New Tube stations at Nine Elms and Battersea Power Station now open

All aboard, l-r: London transport commissioner Andy Byford, transport secretary Grant Shapps, London mayor Sadiq Khan, and deputy mayor for transport Heidi Alexander, celebrate the extension of the Northern Line to Battersea Power Station.

Transport for London has today (20 September) opened the doors to its two new Tube stations making up the Northern Line Extension, at Nine Elms and Battersea Power Station. The two step-free Zone 1 stations are set to dramatically improve the connectivity of these vibrant south London neighbourhoods and support the capital’s recovery from the pandemic at a vital time.

The Northern Line Extension is the first major Tube extension this century and is supporting around 25,000 new jobs and more than 20,000 new homes. In addition, construction of the extension boosted the UK economy and supported around 1,000 jobs, including 79 apprenticeships. 

Major construction on the 3km twin-tunnel railway between Kennington and Battersea Power Station, via Nine Elms, began in 2015. Despite the challenges of the pandemic, the construction project stayed on track for an autumn opening. 

Tube services started running on the extension, which is on the Charing Cross branch of the Northern line, at 05:28 this morning. In addition, the Battersea Power Station Community Choir sang at the new station at Battersea this morning to mark its opening day.

A peak-time service of six trains per hour operates on the extension and this will increase to 12 trains per hour by mid-2022 as more people move into new housing in the area and the demand increases. There are five trains per hour during off-peak times, with this set to double to 10 trains per hour next year.

TfL has delivered the Northern Line Extension £160m under budget, bringing its estimated final total cost to £1.1bn, despite the cost pressures brought about by the pandemic. The spending authority budget was increased to £1.26bn in January 2016, but TfL says it has worked hard through strong collaboration with suppliers to ensure the project provides value for money.

Mayor of London, Sadiq Khan, said: “After years of hard work, I’m delighted that we’re able to open the Northern Line Extension today and it was great to have the chance to travel on one of the first trains between Nine Elms and Battersea Power Station. This extension will hugely improve the links between these vibrant, growing south London neighbourhoods and the rest of the capital, and will also help to support thousands of new jobs and homes as we move forward with London’s recovery from the pandemic. The new stations are beautiful and I encourage Londoners and visitors to start using the Northern Line Extension to get around and help them enjoy everything the capital has to offer.”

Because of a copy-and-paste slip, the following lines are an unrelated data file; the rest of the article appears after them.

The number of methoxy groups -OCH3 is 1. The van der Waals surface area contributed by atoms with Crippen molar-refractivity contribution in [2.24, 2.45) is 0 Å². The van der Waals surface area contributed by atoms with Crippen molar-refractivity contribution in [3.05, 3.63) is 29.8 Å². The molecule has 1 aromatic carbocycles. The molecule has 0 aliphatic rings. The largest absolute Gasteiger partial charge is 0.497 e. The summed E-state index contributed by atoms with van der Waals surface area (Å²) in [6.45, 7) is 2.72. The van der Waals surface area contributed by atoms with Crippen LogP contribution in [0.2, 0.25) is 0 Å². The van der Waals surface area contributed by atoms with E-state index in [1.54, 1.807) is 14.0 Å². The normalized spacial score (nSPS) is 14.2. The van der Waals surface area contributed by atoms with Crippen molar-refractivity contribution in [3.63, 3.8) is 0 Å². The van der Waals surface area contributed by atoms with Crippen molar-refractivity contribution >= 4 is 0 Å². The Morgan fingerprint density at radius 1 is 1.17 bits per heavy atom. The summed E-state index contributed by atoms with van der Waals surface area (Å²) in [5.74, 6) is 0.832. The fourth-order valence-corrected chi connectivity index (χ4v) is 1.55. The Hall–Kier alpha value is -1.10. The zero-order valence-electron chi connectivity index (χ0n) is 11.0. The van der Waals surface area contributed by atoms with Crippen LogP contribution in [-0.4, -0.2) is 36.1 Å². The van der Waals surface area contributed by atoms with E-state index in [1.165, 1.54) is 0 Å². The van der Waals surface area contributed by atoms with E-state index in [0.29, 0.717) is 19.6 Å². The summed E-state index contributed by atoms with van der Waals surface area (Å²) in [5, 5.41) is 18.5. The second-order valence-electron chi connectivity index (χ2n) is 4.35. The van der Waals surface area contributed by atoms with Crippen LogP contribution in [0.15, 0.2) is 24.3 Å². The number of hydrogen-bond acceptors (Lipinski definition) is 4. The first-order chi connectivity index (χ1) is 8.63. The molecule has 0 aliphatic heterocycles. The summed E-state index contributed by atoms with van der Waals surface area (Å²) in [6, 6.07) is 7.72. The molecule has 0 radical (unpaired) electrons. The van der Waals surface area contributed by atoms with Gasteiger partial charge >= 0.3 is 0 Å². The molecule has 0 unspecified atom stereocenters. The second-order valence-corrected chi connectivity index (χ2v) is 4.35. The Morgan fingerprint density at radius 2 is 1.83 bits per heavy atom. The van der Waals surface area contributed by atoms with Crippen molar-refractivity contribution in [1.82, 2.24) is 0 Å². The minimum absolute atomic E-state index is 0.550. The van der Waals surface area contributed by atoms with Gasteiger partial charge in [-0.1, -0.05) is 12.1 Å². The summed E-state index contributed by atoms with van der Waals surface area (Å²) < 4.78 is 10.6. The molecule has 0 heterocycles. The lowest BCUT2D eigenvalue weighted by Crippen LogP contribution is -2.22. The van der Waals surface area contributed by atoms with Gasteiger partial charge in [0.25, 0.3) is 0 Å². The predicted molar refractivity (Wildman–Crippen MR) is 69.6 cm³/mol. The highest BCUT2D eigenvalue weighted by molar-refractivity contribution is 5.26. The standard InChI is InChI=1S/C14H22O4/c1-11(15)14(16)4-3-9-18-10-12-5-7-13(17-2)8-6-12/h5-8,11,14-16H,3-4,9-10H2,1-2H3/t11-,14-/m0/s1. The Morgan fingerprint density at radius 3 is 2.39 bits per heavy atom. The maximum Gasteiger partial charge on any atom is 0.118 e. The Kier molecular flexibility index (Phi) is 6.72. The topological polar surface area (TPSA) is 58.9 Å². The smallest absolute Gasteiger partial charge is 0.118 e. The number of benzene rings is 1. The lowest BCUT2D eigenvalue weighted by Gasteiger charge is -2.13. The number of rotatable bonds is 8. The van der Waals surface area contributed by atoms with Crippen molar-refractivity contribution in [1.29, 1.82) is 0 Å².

Transport secretary, Grant Shapps, said: “London's world-famous Tube network has two new stations from today, the first stops to be added so far this century, with names that will soon become familiar to Londoners as they return to public transport after the pandemic. Ahead of the opening of the Elizabeth line next year, these upgrades extend vital connectivity across the greatest city in the world and show the power of transport connections.”

Andy Lord, managing director of London Underground, said: “It is with enormous pride and excitement that we welcome our first customers to our new Northern line stations today. This is the first major Tube extension we’ve opened this century and the first new stations to open on the Northern line for 80 years. It has been a monumental effort during the most challenging of times but the opening of the Northern Line Extension could not have come at a more vital moment as London’s recovery from the pandemic gathers pace and people continue to return to the Tube network for work and leisure.”

The Northern Line Extension excavated around 850,000 tonnes of waste material in total during the lifetime of the construction project. 92% of the excavated material was carried in around 700 barge journeys along the River Thames to East Tilbury in Essex where it was used to create arable farmland. Transporting the excavated material in this way removed around 47,000 lorry journeys from the capital’s busy roads, reducing traffic congestion and helping to keep people walking and cycling safe. It also saved more than 2,600 tonnes of carbon emissions.

Around 100 members of station staff work at the two new stations, which are both step-free from street to train. Their opening today takes the total number of London Underground stations to 272 and means that 88 of these stations are now step-free.

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